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Mesothelioma: Did you know firefighters face higher risks?

On Behalf of | Dec 5, 2018 | Mesothelioma

firefighter jackets.jpeg

Firefighters put themselves in harm’s way to save lives. That heroism earns them a special place in the hearts of many.

Often, their more acute workplace injuries make the news — burns, smoke inhalation and injuries from falling. What firefighters know better than most are the occupational hazards that can show up decades later. That is the case with Bill Hillgaertner who recently passed away from complications of mesothelioma at the age of 79 after a long career in public service.

The cost of a lifetime of public service

Hillgaertner began his career at age 16 when he became a volunteer firefighter. Shortly after, he joined the Air National Guard/Air Force Reserve, and later, the Marine Corps. The majority of his career was spent working in both fire and police departments. His work involved spending significant amounts of time both fighting fires and examining fires for signs of arson.

Late in his life, Hillgaertner was diagnosed with mesothelioma. This rare form of cancer affects the tissue lining certain vital organs, such as the lungs and heart. Mesothelioma is caused by exposure to asbestos. This naturally occurring mineral has heat-resistance and insulation properties, which lend themselves to construction materials. After wide-spread use from the 1930s to the late 1970s, the U.S. categorized asbestos as a known carcinogen in 1978 and banned many forms.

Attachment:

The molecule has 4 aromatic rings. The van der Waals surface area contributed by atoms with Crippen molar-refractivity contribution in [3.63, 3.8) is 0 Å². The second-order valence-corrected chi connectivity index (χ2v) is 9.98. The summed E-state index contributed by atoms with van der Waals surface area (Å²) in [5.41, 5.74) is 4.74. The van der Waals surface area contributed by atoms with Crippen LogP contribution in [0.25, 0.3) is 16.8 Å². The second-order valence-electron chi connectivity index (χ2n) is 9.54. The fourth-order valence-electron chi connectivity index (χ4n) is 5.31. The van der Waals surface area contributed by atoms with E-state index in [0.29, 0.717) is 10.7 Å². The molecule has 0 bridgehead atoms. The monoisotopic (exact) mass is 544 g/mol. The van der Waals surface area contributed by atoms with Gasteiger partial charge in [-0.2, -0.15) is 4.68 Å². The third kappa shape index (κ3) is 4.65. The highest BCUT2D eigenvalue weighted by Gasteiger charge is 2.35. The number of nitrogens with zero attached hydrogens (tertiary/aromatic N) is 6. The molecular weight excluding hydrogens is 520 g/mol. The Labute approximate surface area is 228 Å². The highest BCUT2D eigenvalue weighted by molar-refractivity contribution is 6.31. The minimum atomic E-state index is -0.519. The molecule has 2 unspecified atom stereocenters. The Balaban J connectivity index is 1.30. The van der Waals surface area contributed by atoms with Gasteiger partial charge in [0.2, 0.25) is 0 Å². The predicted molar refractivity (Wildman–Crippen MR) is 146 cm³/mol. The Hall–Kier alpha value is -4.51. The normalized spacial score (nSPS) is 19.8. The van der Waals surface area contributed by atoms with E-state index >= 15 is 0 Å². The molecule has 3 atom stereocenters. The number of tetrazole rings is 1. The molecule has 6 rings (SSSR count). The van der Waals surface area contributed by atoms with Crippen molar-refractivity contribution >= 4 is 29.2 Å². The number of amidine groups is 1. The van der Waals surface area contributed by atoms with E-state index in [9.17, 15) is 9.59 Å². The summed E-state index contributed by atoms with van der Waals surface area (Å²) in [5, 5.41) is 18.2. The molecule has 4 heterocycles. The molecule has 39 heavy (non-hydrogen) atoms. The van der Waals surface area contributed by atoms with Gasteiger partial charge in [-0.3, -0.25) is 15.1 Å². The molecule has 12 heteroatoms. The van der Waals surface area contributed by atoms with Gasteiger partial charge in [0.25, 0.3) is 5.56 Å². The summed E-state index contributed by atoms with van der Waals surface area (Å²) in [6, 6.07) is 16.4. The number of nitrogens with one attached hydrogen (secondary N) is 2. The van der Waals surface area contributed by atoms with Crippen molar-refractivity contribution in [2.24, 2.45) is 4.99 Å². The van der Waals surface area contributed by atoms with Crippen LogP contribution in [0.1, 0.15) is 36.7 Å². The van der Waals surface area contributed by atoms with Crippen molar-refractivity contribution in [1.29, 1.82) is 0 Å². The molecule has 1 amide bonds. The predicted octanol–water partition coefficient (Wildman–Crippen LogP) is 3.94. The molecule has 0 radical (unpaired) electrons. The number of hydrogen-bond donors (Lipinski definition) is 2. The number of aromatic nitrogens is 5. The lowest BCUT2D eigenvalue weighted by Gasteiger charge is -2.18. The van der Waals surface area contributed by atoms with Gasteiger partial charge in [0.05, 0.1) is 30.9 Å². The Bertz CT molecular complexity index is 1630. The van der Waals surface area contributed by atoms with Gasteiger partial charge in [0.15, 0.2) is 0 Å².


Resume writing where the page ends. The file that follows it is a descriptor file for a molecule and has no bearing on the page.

Despite the partial ban, a significant number of older homes and buildings still contain asbestos today. Undisturbed asbestos fibers do not pose a health hazard but when disturbed, such as during remodeling or during a fire, the fibers become airborne and find their way into the lungs of those nearby.

For firefighters, asbestos is an occupational hazard

Although asbestos is largely heat-resistant, the intensity of a house fire can damage asbestos to the point where high concentrations of the carcinogenic fibers become airborne. Upon inhalation, the fibers enter the tissue in the lungs where they become lodged. After a decade or more, the abrasive fibers cause enough damage to surrounding tissue that, as in the case of Hillgaertner, mesothelioma can develop.

For many firefighters and their loved ones, lung conditions, such as mesothelioma, are an unfortunate occupational hazard. Securing financial support from the responsible party can open the door to new treatment options.


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